Adding the Customer Voice into Product Development with Usage Analytics Data

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Click to learn more about author Victor DeMarines.

Product managers, on average, spend just seven hours a month talking to customers in non-sales situations, according to data from the recently released Pragmatic Marketing 2018 Product Management and Marketing survey. That means, taking the average 46-hour work week reported by respondents, product managers are spending roughly 4 percent of their time every month meeting with customers. That might not seem so terrible until you consider that by comparison, respondents said they spent nearly half the month managing email and attending meetings.

Incorporating the customer voice deeply in the product development process is no longer a competitive advantage: it’s becoming table stakes. So why is there such a huge disconnect between expectation and execution? Because it’s hard. Customers don’t have a lot of time. It’s tough to get to the end user in the first place. And you and your team have so many other demands of your roles.

Customer-centric product development strategies will always require actually speaking with customers. But the most innovative organizations use data to augment the development process, and boost that 4 percent without sapping time from the other 96 percent. Here are some lessons on how three ISVs have incorporated usage data in their development processes offer innovative use cases on where to start.

  1. Designing a New User Interface

A CAD/CAM software provider wanted to revamp a 10-year-old user interface to make it more intuitive and attract newer audiences, while at the same time ensuring it continued to deliver robust functionality critical to the business processes of its existing customers, some who had been using it for decades. This was no easy task for a product that had shipped four major releases in five years, as well as contained some 1,200 features and a code base with both .NET managed components and unmanaged C++.

In designing the new user interface, one of the primary tasks was figuring out which features to group together, and how to promote them to different audiences. Runtime analysis enabled them to break down those 1,200 features, and further segment that by system attributes, geography and more to discover different usage scenarios. That’s a process the company said would have been impossible with manual analysis.

The entire redesign took 18 months, about half the time it would have taken without usage data. What’s more, because the company could track all enrolled beta testers, feedback came back better and faster. Saving those 18 months also freed time and resources to focus on other areas of the product.

  1. Focusing R&D Spend

Having launched long before any sort of runtime intelligence was available, a software provider that sells tools for creative professionals had very little visibility into what was happening with its long-term customer base, some of whom had been using the software for decades. Two things increased the imperative for data-driven product development. Recently, the company had shifted its development process toward Agile Methodologies, obviously necessitating that the customer’s voice be a more integral part of the development process.  What’s more, with decades of users, the company found itself supporting every different browser flavor and operating system, out of fear that it would damage customer relationships without blanket support.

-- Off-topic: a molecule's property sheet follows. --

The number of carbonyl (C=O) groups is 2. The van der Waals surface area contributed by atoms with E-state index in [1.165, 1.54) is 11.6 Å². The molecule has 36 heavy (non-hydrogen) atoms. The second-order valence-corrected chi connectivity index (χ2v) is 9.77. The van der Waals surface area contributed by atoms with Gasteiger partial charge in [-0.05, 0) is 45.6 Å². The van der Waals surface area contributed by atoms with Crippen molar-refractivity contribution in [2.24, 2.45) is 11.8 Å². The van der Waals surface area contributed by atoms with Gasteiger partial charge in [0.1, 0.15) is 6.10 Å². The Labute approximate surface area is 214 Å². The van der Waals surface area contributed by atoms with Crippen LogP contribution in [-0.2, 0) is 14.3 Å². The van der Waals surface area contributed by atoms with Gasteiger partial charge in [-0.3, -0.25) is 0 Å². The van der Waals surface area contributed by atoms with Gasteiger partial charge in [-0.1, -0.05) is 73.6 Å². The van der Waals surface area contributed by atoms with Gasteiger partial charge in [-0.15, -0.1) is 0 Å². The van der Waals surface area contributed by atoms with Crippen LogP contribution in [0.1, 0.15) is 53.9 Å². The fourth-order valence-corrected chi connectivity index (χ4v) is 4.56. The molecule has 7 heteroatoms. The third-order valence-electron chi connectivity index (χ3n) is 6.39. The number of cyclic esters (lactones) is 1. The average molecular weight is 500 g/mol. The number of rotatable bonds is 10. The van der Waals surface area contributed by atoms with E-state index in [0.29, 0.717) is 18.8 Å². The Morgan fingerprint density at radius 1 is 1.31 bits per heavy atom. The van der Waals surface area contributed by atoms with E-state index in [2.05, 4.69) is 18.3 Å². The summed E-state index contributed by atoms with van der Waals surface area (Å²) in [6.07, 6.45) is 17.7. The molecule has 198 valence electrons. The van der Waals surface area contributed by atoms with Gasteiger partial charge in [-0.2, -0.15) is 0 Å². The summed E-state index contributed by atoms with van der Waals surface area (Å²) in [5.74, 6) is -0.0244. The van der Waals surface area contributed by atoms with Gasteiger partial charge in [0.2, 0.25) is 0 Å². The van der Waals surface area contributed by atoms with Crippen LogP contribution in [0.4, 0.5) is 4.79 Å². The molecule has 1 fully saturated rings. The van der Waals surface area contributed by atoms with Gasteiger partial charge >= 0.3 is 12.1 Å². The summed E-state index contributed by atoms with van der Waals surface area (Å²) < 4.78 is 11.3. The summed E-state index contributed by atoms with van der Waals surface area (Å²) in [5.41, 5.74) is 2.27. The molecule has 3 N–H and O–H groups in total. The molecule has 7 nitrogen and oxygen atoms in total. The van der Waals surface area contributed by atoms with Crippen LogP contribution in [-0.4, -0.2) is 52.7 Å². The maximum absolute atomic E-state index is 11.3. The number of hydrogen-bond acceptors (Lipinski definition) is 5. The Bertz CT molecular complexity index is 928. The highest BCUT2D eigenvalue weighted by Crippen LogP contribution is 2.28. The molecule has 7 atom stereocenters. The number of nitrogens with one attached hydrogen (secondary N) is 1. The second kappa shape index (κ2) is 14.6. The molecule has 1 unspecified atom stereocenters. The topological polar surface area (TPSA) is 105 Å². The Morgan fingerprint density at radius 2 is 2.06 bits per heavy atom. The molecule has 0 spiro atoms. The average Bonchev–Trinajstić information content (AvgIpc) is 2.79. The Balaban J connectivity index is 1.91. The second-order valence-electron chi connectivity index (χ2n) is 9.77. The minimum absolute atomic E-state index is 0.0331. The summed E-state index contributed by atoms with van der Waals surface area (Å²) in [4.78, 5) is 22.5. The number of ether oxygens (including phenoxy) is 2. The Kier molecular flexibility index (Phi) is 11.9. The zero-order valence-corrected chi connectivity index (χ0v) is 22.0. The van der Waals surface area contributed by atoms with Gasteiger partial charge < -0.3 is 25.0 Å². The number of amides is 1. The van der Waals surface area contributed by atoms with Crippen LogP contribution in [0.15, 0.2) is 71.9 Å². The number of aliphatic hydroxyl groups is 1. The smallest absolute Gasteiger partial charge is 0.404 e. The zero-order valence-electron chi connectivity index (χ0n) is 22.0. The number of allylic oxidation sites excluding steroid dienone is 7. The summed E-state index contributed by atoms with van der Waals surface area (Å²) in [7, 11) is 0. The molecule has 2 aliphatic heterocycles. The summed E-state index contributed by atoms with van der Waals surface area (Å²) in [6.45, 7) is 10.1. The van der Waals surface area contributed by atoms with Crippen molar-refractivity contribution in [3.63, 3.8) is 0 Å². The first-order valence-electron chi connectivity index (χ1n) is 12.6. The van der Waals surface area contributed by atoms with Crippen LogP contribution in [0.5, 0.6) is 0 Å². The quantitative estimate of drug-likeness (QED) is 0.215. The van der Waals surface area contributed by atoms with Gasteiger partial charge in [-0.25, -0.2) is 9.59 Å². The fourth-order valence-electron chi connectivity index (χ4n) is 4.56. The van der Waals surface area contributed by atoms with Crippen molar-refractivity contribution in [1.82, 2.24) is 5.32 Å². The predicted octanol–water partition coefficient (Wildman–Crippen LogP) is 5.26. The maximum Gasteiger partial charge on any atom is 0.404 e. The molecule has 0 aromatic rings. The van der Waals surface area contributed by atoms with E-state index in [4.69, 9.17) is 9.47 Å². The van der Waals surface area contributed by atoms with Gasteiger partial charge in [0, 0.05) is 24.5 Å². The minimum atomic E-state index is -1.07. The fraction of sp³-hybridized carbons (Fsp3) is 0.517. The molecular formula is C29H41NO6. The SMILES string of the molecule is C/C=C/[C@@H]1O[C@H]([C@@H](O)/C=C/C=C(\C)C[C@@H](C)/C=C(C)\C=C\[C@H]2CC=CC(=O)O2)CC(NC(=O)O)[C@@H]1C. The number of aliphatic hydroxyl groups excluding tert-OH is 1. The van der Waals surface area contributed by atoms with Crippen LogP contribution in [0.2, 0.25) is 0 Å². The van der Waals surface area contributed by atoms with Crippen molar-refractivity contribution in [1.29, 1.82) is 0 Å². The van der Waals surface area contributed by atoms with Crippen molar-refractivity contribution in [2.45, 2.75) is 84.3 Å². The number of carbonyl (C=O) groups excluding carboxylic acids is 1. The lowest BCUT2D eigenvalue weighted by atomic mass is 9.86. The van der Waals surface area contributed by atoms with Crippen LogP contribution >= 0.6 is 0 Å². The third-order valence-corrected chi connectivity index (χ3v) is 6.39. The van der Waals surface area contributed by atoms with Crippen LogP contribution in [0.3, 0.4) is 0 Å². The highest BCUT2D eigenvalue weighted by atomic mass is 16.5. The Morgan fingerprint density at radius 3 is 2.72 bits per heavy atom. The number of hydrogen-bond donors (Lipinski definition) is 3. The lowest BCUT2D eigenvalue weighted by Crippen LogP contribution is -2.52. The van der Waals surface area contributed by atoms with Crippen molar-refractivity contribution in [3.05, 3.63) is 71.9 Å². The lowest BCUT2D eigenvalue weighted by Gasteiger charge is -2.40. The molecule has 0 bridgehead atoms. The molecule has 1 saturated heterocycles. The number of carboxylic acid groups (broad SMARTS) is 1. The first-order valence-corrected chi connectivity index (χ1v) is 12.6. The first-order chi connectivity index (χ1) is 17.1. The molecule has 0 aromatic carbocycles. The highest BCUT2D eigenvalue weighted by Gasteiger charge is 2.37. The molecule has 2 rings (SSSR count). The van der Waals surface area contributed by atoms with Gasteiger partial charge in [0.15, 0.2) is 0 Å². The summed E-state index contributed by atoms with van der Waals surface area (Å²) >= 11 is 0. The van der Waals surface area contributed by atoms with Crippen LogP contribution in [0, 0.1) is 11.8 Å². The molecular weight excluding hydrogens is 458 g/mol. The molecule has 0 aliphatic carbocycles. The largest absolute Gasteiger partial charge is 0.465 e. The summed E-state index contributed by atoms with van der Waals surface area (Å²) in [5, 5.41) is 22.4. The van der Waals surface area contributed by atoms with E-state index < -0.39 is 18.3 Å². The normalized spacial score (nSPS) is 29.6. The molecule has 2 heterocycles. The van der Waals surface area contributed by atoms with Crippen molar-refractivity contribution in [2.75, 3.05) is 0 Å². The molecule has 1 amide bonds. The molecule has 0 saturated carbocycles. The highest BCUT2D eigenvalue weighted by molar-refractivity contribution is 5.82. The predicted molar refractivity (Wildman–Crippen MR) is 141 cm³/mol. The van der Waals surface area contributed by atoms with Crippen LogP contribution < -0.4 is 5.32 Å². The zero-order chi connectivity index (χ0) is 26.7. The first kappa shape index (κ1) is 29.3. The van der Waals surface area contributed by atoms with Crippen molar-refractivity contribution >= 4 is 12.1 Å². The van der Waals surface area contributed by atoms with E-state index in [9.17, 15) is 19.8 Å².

It leveraged Usage Intelligence to break down feature use by system attributes – with the ability to segment and examine the customer base and its feature use by operating system, browser and more. With that granular view, it could redirect resources and support for operating systems and browsers with broad adoption, and reexamine and reduce support for edge cases and configurations that were rarely used. That amounted to a savings of $10,000 to $20,000 per release in QA time alone.

As an added benefit, Usage Intelligence gives the company access to information from the right users. Previously, it would survey customers on, for instance, file types for which they needed support. But those communications would often reach IT, not the creative users who actually work with the tools. Usage Intelligence lends a line directly to actual users, giving access to real-time information in a way that time and resource-intensive surveys never could.

  1. Designing Killer Features

One of the challenges a software vendor that sells Building Information Modeling (BIM) QA and control tools for the construction industry faced was better defining the needs of its broad audience of users, which spans professionals in multiple disciplines necessary for the construction of a building or space. By accessing information on use in real-time, some of the industry-leading features of its product could work even better for its users. For instance, analysis of events and system attributes helped the company see that many customers were using more powerful hardware than developers were designing software to work with. Using this information, the developers could design features that required more powerful hardware, in turn driving efficiencies for its customers.

Product managers can augment development strategies with technology, and drive the customer voice into development simply by examining and analyzing use.

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